Wakulla County Historical Society

"A morsel of genuine history is a thing so rare as to be always valuable." Thomas Jefferson

Singer Treadle Sewing Machine Donated by Mike Kinsey

The Treadle Sewing Machine made women's life much easier

The Singer Treadle Sewing Machine
By Cathy Frank

The invention of the sewing machine during the mid-nineteenth century changed women’s lives. Godey’s Lady’s Book praised the sewing machine as “the queen of inventions,” noting that “it will do all the drudgeries of sewing, thus leaving time for the perfecting of the beautiful in woman’s handiwork.”

Although the sewing machine never replaced hand quilting, women took advantage of this new technology to apply bindings or assemble blocks and backings. The quilts displayed in our museum range from entirely handmade to combinations of machine and hand stitching to completely machine-made, showing how progress has affected the art of patchwork.

Elias Howe, Jr., and Isaac Merritt Singer: Although Elias Howe, Jr., is generally credited with patenting the first practical sewing machine in 1846, many inventors sought to improve on his basic design, leading to patent disputes. Howe’s rival, Isaac Merritt Singer, received a patent in 1851 for an improved sewing machine, but Howe sued Singer for patent infringement. Singer continued to improve on his own model, adding a foot treadle for hands-free operation and a carrying case that doubled as a stand. Singer eventually settled the suit with Howe in 1854.


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2 thoughts on “Singer Treadle Sewing Machine Donated by Mike Kinsey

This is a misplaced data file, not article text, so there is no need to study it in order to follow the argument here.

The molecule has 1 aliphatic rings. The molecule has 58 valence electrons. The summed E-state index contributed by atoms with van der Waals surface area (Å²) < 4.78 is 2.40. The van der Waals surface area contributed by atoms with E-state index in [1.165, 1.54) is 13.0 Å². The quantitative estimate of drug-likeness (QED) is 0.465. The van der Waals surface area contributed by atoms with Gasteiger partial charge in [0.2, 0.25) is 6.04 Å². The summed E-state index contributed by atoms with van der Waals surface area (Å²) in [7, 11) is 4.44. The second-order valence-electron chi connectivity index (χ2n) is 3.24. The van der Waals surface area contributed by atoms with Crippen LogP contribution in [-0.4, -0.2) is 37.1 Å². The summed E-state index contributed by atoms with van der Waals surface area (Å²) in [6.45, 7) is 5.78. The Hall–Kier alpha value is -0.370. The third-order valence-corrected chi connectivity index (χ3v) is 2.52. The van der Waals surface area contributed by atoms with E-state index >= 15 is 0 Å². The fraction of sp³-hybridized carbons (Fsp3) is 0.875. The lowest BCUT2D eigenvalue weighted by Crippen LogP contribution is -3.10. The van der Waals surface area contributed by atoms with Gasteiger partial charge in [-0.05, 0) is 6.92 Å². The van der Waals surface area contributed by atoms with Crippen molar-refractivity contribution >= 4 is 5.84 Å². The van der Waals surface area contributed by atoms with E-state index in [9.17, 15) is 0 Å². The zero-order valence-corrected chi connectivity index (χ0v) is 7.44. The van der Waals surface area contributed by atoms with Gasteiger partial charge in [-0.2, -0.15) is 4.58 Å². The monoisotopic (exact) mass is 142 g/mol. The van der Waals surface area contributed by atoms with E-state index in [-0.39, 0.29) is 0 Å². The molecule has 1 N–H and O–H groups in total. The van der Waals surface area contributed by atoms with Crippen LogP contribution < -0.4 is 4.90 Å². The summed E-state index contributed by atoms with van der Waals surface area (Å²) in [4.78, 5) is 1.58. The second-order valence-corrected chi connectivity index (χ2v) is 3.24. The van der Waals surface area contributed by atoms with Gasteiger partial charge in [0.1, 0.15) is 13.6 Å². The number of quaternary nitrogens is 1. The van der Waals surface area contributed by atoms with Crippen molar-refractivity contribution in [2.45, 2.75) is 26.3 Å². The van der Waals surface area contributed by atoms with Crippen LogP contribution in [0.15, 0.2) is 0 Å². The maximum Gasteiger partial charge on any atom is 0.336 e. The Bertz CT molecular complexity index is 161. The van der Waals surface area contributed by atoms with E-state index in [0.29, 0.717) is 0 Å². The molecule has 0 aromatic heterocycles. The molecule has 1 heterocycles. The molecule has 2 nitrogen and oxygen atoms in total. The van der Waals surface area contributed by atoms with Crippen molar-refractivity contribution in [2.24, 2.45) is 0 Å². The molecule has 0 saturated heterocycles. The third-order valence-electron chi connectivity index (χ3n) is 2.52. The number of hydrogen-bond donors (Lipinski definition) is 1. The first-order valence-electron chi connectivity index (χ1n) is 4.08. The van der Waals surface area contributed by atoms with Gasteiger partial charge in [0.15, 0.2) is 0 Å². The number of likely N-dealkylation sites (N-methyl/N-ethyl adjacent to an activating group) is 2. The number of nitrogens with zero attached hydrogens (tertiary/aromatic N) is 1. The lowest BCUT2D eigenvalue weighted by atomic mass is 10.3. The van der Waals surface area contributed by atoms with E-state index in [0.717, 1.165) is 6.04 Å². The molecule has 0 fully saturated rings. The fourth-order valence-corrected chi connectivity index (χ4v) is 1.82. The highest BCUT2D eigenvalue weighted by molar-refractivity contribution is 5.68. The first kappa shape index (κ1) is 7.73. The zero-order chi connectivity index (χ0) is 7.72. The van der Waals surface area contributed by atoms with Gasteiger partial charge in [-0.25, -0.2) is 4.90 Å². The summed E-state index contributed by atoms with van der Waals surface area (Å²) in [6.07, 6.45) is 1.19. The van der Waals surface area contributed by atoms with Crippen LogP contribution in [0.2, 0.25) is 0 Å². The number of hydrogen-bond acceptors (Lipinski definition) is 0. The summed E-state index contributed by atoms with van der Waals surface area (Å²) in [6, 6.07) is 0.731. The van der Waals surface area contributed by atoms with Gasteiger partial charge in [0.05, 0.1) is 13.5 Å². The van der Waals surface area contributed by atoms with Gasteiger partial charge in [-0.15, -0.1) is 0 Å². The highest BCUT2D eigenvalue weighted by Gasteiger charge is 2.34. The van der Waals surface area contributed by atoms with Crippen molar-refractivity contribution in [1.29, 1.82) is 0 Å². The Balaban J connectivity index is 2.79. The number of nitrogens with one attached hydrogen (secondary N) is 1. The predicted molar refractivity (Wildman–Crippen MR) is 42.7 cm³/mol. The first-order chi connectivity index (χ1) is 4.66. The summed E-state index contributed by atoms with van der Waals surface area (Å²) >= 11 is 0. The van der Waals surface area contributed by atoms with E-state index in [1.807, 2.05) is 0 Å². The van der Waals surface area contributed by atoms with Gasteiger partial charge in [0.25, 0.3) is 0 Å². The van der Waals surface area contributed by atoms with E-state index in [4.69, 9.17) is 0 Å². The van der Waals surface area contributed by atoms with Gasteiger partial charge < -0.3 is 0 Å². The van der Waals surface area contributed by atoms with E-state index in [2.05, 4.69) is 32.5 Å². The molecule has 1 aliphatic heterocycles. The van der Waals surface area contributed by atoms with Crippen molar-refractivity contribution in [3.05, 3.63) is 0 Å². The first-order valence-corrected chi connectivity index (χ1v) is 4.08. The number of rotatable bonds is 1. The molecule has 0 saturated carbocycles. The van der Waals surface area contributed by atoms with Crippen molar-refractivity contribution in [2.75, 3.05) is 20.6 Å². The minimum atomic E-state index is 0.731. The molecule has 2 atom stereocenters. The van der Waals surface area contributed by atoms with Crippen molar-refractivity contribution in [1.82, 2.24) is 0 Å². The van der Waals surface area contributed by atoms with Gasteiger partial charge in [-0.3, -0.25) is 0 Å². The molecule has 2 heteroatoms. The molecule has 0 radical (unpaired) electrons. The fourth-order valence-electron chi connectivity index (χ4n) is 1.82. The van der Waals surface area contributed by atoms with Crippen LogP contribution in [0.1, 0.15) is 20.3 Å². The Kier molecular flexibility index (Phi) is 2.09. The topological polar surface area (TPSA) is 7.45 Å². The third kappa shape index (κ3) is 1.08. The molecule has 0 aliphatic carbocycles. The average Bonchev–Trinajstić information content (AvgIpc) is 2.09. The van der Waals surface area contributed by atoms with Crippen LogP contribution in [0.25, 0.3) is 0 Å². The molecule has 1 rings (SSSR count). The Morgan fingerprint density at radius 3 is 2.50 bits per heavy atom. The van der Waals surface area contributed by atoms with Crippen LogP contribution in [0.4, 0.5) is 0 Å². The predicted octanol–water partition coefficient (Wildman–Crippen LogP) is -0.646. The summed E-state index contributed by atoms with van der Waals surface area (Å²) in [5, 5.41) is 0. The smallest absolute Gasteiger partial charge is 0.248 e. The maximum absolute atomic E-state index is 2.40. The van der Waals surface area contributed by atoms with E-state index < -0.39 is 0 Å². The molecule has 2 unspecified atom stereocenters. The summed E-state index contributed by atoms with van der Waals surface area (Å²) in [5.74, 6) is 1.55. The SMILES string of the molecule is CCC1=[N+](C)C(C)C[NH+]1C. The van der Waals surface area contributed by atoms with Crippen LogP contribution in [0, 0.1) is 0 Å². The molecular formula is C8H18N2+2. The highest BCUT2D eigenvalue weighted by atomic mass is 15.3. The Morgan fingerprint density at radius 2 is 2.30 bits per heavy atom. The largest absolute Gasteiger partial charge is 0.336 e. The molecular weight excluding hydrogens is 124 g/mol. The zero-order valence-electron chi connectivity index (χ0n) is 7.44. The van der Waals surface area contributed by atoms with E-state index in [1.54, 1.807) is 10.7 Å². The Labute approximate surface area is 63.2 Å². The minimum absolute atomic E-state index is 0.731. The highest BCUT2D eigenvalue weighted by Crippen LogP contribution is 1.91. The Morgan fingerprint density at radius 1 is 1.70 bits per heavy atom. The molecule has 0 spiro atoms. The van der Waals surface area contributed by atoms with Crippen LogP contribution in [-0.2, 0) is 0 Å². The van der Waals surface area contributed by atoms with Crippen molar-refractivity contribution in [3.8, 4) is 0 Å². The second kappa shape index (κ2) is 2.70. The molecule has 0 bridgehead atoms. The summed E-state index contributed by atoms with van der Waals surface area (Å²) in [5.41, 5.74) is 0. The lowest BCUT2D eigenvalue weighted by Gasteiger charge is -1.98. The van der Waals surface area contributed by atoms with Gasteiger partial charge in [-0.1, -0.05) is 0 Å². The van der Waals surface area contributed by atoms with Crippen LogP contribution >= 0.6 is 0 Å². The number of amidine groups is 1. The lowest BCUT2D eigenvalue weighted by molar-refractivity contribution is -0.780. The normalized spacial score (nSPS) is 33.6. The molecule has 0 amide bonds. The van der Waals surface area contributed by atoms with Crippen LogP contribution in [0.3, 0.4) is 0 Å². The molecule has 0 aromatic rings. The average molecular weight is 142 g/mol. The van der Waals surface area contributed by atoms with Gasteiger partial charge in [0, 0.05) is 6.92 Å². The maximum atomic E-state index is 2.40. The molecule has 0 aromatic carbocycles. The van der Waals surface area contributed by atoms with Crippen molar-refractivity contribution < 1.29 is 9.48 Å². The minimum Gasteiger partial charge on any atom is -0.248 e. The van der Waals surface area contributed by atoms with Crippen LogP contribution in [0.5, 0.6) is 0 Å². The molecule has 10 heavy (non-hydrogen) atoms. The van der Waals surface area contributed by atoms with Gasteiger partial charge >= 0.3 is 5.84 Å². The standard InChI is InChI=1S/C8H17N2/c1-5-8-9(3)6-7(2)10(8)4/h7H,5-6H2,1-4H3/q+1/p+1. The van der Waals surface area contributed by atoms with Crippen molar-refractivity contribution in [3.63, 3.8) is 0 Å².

1. Cindy Mayes on said:

    Would like to know a price range on this type machine. I have one and I’m considering selling but I don’t know what to ask for.

    • We have not had an appraisal on our machine. I found the following information that will be helpful to you. Thank you for visiting our blog!

      There are different types and brands of antique treadle sewing machines. The first and most successful commercially industrialized machine was created by Isaac Singer, and these early machines are the ones that are worth the most money today. Later on other companies began to copy the Singer treadle machine, causing the sewing machine industry to explode, however the only antique machines that carry a monetary value are Singer and Howe. Singer machines are the only ones that are easily found in America. Howe machines are often found, but in such poor shape that they have no value.

      Identifying the value of antique treadle machines can be extremely complicated. You must first learn to identify the types of antique machines. Singer machines of all types, were always manufactured in metal. The machines were all well made and extremely durable. Singer machines were almost always black with gold lettering or designs on them. Singer machines always move up and down, whereas other machines’ needles would move side to side.

      Determining Value
      Determining the value takes a lot of research and practice. It is best to always check antique shops, magazines, or online websites to determine if the machine is of value. The best rule of thumb is to always check for serial numbers, brand names, color, and designs on the machine. Gather this information, and then do a general search to determine the monetary value.

      Treadle machines, in order for them to be of any value, need to be of authentic type. It has to have the right appearance, the correct needle function (straight up and down), correct color, lettering, and serial numbers. Condition of machine isn’t as important as the brand, and years of the machine. Parts are easily found for all Singer treadle machine regardless of age, which increases the monetary value.

      Read more : http://www.ehow.com/about_4710263_values-antique-treadle-sewing-machines.html

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